At the beginning of a ssentence by itself before the verb "het" means "it". When it is in front of a noun, it means "the" and in some cases English may use "this" or "that" when Dutch uses "the". https://dictionary.reverso.net/dutch-english/het https://dictionary.reverso.net/english-dutch/that https://dictionary.reverso.net/english-dutch/this
From the tips & notes of the Adjectives Basics skill:
"Dutch adjectives are usually made by adding an -e to the end of the word. Klein becomes kleine, lang becomes lange. It is placed between the article and the noun: de lange kat (the long cat), het kleine meisje (the little girl).
However, things get a bit complicated with the article een. The -e rule is then only still true for nouns which have the definite article de."
Schildpad is a de-word, so the adjective gets an -e at the end. This opens the last syllable of "langzaam", so the aa is turned into a according to the Dutch spelling rules.
Ahh, I think you are confused by the construction "Het is ... ". This construction can be used for both de-words and het-words. Compare this to the English "It's a boy!", even though nobody would refer to a boy as "it".
"Het is een man. De man loopt." - "It is a man. The man walks."
"Het is een kind. Het kind loopt." - "It is a child. The child walks."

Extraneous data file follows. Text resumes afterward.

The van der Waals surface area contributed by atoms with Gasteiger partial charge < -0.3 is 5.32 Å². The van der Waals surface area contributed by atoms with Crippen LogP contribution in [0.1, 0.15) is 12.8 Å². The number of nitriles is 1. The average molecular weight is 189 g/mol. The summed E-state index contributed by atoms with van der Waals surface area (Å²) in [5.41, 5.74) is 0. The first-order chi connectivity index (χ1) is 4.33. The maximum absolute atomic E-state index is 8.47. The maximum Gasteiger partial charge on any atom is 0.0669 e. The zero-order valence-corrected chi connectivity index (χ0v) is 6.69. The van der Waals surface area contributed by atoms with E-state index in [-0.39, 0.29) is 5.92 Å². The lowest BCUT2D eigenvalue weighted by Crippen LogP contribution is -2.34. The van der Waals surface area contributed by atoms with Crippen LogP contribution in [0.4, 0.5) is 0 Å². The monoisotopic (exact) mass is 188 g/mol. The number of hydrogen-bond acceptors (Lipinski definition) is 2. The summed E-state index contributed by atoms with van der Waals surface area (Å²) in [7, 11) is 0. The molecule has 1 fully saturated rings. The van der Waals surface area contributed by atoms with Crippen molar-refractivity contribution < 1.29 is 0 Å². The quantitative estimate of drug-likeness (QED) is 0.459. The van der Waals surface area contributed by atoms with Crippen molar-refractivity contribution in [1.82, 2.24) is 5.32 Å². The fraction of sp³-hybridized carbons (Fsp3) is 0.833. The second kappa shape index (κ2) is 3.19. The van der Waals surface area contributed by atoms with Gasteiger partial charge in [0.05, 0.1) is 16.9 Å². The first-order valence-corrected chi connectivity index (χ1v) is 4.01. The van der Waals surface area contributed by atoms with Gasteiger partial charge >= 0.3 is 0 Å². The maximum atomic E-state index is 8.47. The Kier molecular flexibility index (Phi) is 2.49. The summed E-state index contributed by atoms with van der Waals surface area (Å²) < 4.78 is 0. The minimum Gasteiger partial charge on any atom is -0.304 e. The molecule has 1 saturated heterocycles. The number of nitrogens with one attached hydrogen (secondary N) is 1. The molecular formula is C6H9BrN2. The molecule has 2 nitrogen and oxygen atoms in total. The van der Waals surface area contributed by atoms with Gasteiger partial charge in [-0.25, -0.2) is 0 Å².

You could say "De schildpad is langzaam." or "The turtle is slow. "When the adjective is on the other side of the verb, it is being used as a predicate adjective. It does refer to the noun which is the subject, but it is not right before the noun and does not add the -e at the end of the predicate adjective. You could say "De schildpad is een dier. Het is langzaam." which is "The turtle is an animal. It is slow. "
I looked up English "boring " and this dictionary said Dutch "saai", and it came back from Dutch to English (saai = boring). http://webtranslation.paralink.com/translator/default.asp I looked up German "langsam" and this dictionary said Dutch "vertragen". I tried Dutch to English ("vertragen" came back as "slow down".) http://webtranslation.paralink.com/translator/default.asp (Hmm, the same link came up, so I guess you must enter the languages and words yourself each time.) When I went from Dutch to German it put the same "langsaam" to "langsaam", I don't know if this is right at all. I need a better dictionary.
"Boring (langweilig)" may be interpreted from "slow (langsam)", but it is not a directly-used synonym. Or also be meant in a humorous way. But, please do not try to equate these expressions, because this interpretation of "slow (langsam)" is a habit or it might be a part of that person's diction.
As someone who speaks german as a mother tongue, I can say that "langsam" doesn't mean boring, but slow. Boring would be "langweilig" and if you would translate "langweilig" split into "lang" and "weilig", it would be "a long while" or something like this. So langsam/langzaam don't have any connection to boring ;)